Just Four Lawmakers Show Up to Pitch Local Transportation Projects

olver.jpgRep. John Olver (D-MA) (Photo: Washington Post)

Members of the House had an open invitation today from the panel in charge of annual funding for transportation and housing: Any lawmaker could come and personally make the case for why their local bridge, road, or transit project should get a share of the federal money.

You might expect, given transit’s historically difficult path to securing federal support, that urban-minded members of Congress would show up in droves. But you’d be wrong.

Just four lawmakers showed up to make their pitch to House appropriators: Henry Cuellar (D-TX), who represents several counties along the U.S.-Mexico border; John Boozman (R-AR), whose district includes most of eastern Arkansas; Betsy Markey (D-CO), who hails from the Fort Collins area; and Diane Watson (D-CA) of Los Angeles.

Rep. John Olver (D-MA), the chairman of the transportation and housing panel on the House Appropriations Committee — also known as the controllers of the federal purse — was unfazed by the low turnout, although his team expects to field thousands of requests for just a few open funding slots.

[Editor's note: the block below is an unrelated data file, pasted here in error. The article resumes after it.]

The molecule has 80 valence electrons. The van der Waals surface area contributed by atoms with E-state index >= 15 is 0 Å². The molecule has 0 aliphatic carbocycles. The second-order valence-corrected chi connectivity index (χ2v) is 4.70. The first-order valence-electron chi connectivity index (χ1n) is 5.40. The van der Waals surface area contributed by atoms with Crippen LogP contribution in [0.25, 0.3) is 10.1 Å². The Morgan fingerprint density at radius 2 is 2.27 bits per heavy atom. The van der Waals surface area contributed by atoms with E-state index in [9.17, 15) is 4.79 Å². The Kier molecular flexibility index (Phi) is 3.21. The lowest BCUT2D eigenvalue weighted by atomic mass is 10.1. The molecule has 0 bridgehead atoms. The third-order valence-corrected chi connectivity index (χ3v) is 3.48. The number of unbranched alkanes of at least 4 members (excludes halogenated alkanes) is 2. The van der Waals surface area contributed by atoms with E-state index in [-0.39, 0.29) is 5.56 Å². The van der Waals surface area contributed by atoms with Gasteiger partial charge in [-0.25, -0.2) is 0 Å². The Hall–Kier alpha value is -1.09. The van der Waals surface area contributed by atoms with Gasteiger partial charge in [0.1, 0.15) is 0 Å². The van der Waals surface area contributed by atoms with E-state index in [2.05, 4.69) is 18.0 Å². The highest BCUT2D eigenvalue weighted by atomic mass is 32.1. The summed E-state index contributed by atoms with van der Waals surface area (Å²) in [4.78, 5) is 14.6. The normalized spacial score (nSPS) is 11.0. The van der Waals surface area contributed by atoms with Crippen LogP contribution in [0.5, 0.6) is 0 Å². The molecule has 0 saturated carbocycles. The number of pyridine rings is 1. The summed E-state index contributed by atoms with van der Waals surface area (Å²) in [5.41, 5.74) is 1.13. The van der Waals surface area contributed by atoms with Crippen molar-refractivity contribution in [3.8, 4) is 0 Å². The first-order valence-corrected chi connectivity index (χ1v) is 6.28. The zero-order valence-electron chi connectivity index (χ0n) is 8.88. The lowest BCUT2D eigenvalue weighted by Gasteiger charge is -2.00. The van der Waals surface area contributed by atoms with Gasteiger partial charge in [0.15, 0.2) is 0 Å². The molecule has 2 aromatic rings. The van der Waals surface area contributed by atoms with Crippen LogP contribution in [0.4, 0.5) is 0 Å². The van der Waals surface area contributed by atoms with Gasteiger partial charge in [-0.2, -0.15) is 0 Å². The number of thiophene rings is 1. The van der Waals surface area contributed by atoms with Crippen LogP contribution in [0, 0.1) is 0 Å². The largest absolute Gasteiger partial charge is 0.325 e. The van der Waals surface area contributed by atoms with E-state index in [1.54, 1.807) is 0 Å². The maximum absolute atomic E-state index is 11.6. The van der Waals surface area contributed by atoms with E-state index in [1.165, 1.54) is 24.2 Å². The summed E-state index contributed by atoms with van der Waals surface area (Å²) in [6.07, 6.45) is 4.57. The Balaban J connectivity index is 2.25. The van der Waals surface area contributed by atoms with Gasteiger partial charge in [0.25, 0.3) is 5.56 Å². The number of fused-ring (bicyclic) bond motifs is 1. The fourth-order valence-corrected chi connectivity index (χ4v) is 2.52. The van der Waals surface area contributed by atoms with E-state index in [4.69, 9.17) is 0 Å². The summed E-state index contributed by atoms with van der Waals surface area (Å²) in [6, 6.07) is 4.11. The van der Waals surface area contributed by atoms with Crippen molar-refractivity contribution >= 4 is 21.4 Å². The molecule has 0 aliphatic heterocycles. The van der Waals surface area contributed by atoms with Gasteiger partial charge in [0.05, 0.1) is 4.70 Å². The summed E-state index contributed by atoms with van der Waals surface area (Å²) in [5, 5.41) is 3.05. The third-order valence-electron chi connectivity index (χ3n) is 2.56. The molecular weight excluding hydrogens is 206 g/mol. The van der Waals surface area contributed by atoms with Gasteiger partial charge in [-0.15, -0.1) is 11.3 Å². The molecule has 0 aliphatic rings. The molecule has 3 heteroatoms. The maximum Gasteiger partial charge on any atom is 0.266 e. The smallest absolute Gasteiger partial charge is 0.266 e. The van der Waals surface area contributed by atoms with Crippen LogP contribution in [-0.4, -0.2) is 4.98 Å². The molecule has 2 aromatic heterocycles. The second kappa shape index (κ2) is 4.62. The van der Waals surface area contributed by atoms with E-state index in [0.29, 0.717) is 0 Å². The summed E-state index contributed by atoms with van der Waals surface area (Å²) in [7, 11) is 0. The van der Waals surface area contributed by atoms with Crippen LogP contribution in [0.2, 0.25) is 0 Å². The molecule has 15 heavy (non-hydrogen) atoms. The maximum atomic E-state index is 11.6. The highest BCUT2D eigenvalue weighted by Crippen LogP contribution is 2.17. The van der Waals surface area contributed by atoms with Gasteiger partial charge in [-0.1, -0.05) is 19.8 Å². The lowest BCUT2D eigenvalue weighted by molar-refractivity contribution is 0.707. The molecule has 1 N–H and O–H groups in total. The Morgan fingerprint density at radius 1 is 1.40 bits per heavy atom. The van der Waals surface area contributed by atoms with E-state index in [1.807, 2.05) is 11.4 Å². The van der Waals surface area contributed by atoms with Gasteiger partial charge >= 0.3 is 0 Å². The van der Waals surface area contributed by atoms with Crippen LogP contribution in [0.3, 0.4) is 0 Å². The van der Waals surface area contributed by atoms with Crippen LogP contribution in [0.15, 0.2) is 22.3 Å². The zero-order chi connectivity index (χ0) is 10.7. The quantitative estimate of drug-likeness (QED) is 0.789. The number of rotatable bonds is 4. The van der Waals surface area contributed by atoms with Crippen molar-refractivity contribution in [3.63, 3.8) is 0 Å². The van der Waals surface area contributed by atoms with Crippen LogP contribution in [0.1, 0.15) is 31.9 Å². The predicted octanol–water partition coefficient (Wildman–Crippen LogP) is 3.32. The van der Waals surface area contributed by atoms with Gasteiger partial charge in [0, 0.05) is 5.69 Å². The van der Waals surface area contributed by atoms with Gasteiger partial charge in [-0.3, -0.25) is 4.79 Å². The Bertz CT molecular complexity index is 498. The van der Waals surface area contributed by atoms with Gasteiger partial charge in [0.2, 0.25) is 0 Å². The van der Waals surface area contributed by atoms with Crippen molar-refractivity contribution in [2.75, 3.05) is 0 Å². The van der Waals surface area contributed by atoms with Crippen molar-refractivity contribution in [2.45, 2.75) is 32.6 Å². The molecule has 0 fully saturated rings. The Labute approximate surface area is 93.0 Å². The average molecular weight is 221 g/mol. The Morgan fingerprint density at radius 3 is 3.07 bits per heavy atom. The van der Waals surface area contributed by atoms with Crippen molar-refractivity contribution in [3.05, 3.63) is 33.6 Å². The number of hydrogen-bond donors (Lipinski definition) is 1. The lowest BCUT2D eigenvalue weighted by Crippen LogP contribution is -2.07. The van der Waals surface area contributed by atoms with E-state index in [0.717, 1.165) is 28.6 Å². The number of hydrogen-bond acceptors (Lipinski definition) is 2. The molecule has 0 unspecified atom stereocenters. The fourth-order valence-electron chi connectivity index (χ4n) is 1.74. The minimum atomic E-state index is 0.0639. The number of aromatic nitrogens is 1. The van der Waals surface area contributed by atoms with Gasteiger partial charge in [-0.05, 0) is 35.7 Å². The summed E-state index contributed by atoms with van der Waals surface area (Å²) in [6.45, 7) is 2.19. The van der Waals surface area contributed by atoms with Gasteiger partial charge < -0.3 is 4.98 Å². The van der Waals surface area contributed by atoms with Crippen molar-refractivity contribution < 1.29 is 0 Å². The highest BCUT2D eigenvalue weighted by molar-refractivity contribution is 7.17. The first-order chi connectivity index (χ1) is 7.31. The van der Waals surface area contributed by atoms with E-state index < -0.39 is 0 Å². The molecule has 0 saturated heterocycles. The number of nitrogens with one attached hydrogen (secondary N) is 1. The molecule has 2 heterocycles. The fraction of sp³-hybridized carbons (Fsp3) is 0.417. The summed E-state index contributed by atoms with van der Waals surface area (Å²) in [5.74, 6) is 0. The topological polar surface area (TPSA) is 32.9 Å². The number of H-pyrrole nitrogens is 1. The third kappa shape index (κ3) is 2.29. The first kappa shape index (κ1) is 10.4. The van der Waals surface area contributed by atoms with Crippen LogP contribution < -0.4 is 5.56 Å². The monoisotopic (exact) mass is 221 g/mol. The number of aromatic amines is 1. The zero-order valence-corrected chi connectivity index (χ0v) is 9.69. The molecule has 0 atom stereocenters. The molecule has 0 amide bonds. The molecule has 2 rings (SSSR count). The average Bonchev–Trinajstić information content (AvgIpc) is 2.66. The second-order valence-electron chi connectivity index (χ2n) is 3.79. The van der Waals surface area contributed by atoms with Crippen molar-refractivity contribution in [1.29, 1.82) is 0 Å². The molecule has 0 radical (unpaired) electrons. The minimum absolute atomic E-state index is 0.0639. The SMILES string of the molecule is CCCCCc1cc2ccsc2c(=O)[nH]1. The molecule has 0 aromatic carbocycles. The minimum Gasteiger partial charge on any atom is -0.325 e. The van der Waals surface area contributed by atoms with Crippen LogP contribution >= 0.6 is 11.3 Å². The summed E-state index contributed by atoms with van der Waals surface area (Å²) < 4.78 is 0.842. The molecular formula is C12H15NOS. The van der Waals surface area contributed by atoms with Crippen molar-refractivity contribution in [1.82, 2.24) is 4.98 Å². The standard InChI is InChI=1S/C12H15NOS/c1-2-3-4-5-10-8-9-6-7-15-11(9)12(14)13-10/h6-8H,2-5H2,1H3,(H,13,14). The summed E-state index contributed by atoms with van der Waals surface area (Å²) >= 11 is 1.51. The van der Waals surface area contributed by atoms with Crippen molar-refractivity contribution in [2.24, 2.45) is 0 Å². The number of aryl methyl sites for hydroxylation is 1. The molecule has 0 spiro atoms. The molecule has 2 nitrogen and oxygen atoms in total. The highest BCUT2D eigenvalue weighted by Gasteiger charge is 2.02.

"There are many different ways you can make your case in this business," Olver said. He added that colleagues routinely approach him on the floor of the House (where the press is not permitted) to explain and re-prioritize their project requests.

Olver’s panel runs on a separate track from the House Transportation and Infrastructure Committee, which authorizes projects on a six-year cycle while at least partly funding many of them. Appropriators such as Olver work with a portion of the total annual budget, which will total $3.55 trillion for the fiscal year that starts in October.

Public disclosure of earmarks is a central element of the Democrats’ agenda this year. Still, government watchdog groups such as the Sunlight Foundation have had a devil of a time trying to create a centralized database of Congress’ project requests that could bring local activists into the process.

Olver said the heightened focus on earmark transparency has resulted in an unexpected consequence: lawmakers who were once more selective are "assuming they must make requests for everything that someone in their district has come forward [to argue] for."

So will transit advocates face more receptive members of Congress, or will the outsized influence of the highway lobby swamp lawmakers’ offices with road requests?

If today’s quartet of requests is any guide, the outlook is mixed. Markey, of Colorado, asked for help with four local bridges and traffic control on one road, while Watson sought help repairing the sidewalk that houses the Hollywood Walk of Fame and Boozman focused on the I-49 road-building project in his state. Cuellar fared the best of the four, calling for studies of high-speed rail in the Houston and Laredo areas as well as a new bus terminal for Roma, Texas, that connects the town to Monterrey, Mexico.

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